Foreign workers may help alleviate that concern, but that raises another question: How best can workers across continents and time zones communicate? Boeing had hoped to involve universities outside the U.S. in the program, but those plans are still in the works. Still, with students scattered across the U.S. in cities from Atlanta to Seattle, Boeing is able to run a smaller-scale version of that experiment.

The four teams in this year’s cohort all consist of students from the five universities involved, and in addition to managing budget and time constraints, they need to maneuver the complications of not working in the same office.

“It’s project-based and really creates a microcosm of Boeing,” Richey said. “We have students that are working on a distributed, massive multi-user design interface connected to social networking tools ..., and we’re collecting all this unobtrusive data as we’re moving through this design-build-fly project. It’s not their father’s toolbox.”

CorpU’s online education platform feeds Boeing information about student performance, and also offers a glimpse at which social networks and collaborative spaces its future employees may use to work together. As the program on Wednesday kicked off its second year at an event in Mesa, Ariz., Michael Vander Wel, chief engineer for Boeing Commercial Aircraft, said the company intends to link AerosPACE more closely to its internship and hiring processes.

“It’s going to become a new way of filling the talent pipeline at Boeing,” Todd said.

Faculty members at participating universities, however, played down AerosPACE’s function as a job training program.

“It’s an education,” said John P. Sullivan, a professor in the School of Aeronautics and Astronautics at Purdue.

While the program may be built around competencies Boeing would like to see in its new employees, faculty members contribute lectures based on their own expertise and decide how students are evaluated. These are, after all, credit-bearing capstone courses.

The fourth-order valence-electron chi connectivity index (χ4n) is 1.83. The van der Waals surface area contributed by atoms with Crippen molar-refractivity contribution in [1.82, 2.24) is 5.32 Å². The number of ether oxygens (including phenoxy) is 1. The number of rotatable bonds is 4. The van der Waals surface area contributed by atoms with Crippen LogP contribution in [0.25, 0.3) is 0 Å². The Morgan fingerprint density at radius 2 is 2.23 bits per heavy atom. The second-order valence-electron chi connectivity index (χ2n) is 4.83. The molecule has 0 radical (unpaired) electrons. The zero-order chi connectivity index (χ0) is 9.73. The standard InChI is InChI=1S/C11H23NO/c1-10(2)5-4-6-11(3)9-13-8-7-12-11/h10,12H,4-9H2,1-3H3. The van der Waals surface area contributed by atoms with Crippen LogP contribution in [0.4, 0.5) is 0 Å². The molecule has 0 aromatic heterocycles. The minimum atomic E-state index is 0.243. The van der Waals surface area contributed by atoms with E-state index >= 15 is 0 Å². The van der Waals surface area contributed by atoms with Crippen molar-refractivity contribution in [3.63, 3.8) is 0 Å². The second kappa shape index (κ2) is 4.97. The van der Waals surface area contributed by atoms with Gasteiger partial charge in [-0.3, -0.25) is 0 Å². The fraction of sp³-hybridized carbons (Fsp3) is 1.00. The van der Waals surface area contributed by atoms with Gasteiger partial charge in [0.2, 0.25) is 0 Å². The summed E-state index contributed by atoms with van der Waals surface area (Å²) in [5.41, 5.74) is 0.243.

“Education serves multiple purposes, and in the engineering world, one of them is preparing [students] for jobs,” said Carl Johnson, research engineer in the Aerospace Systems Design Laboratory at Georgia Tech. “The key element from the university’s side is the education, so it’s not a job training program.”

Both Boeing and the faculty members said the institutions could have created programs where students build drones on their own, although they agreed that, without Boeing’s presence, it is unlikely they would have been able to cooperate with institutions they sometimes compete with.

“We call it ‘co-opetition,’ ” said Marcus Nance, Boeing Defense Systems’ director for competitiveness and integration. “We’re acting as a catalyst. In the aerospace world, we have to work with our competitors -- Lockheed, Northrop Grumman. That’s how we do business.”

Added Sullivan, “If you’re in an aerospace department and someone from Boeing calls and says ‘Hey, would you like to participate?’ there’s a strong pull for us to be involved.”

Boeing also pays for the program. Richey estimated the program costs about about $150,000 a year, factoring in travel costs, stipends and the time Boeing employees devote to the project. As the program continues to grow, he said, it is likely to pursue external funding.